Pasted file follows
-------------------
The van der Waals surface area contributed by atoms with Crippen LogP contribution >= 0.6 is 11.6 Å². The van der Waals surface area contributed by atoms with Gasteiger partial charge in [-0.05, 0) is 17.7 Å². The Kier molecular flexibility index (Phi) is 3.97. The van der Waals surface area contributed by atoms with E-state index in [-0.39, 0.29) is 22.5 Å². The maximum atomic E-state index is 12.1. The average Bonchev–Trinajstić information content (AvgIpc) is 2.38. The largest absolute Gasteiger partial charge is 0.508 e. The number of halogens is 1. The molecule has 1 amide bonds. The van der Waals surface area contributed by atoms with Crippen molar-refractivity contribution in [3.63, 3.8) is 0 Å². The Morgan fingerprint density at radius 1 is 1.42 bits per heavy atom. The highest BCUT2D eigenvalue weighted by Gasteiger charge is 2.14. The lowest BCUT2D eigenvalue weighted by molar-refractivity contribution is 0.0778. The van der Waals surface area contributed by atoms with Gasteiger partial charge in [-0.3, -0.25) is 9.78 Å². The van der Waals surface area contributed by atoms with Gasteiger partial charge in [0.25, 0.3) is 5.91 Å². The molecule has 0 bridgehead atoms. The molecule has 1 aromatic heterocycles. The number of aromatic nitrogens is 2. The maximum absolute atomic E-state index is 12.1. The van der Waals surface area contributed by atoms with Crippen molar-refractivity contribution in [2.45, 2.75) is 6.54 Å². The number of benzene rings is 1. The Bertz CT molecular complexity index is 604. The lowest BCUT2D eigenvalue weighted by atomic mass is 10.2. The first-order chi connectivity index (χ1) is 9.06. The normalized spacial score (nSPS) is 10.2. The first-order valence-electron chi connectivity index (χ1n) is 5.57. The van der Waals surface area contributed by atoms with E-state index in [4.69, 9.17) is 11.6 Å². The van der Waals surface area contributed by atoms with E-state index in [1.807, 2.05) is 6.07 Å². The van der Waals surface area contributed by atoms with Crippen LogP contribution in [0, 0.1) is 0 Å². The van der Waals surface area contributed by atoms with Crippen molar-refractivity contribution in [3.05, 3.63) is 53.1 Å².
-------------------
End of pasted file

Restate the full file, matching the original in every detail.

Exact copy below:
The van der Waals surface area contributed by atoms with Crippen LogP contribution >= 0.6 is 11.6 Å². The van der Waals surface area contributed by atoms with Gasteiger partial charge in [-0.05, 0) is 17.7 Å². The Kier molecular flexibility index (Phi) is 3.97. The van der Waals surface area contributed by atoms with E-state index in [-0.39, 0.29) is 22.5 Å². The maximum atomic E-state index is 12.1. The average Bonchev–Trinajstić information content (AvgIpc) is 2.38. The largest absolute Gasteiger partial charge is 0.508 e. The number of halogens is 1. The molecule has 1 amide bonds. The van der Waals surface area contributed by atoms with Crippen molar-refractivity contribution in [3.63, 3.8) is 0 Å². The Morgan fingerprint density at radius 1 is 1.42 bits per heavy atom. The highest BCUT2D eigenvalue weighted by Gasteiger charge is 2.14. The lowest BCUT2D eigenvalue weighted by molar-refractivity contribution is 0.0778. The van der Waals surface area contributed by atoms with Gasteiger partial charge in [-0.3, -0.25) is 9.78 Å². The van der Waals surface area contributed by atoms with Gasteiger partial charge in [0.25, 0.3) is 5.91 Å². The molecule has 0 bridgehead atoms. The molecule has 1 aromatic heterocycles. The number of aromatic nitrogens is 2. The maximum absolute atomic E-state index is 12.1. The van der Waals surface area contributed by atoms with Crippen molar-refractivity contribution in [2.45, 2.75) is 6.54 Å². The number of benzene rings is 1. The Bertz CT molecular complexity index is 604. The lowest BCUT2D eigenvalue weighted by atomic mass is 10.2. The first-order chi connectivity index (χ1) is 9.06. The normalized spacial score (nSPS) is 10.2. The first-order valence-electron chi connectivity index (χ1n) is 5.57. The van der Waals surface area contributed by atoms with E-state index in [4.69, 9.17) is 11.6 Å². The van der Waals surface area contributed by atoms with E-state index in [1.807, 2.05) is 6.07 Å². The van der Waals surface area contributed by atoms with Crippen LogP contribution in [0, 0.1) is 0 Å². The van der Waals surface area contributed by atoms with Crippen molar-refractivity contribution in [3.05, 3.63) is 53.1 Å².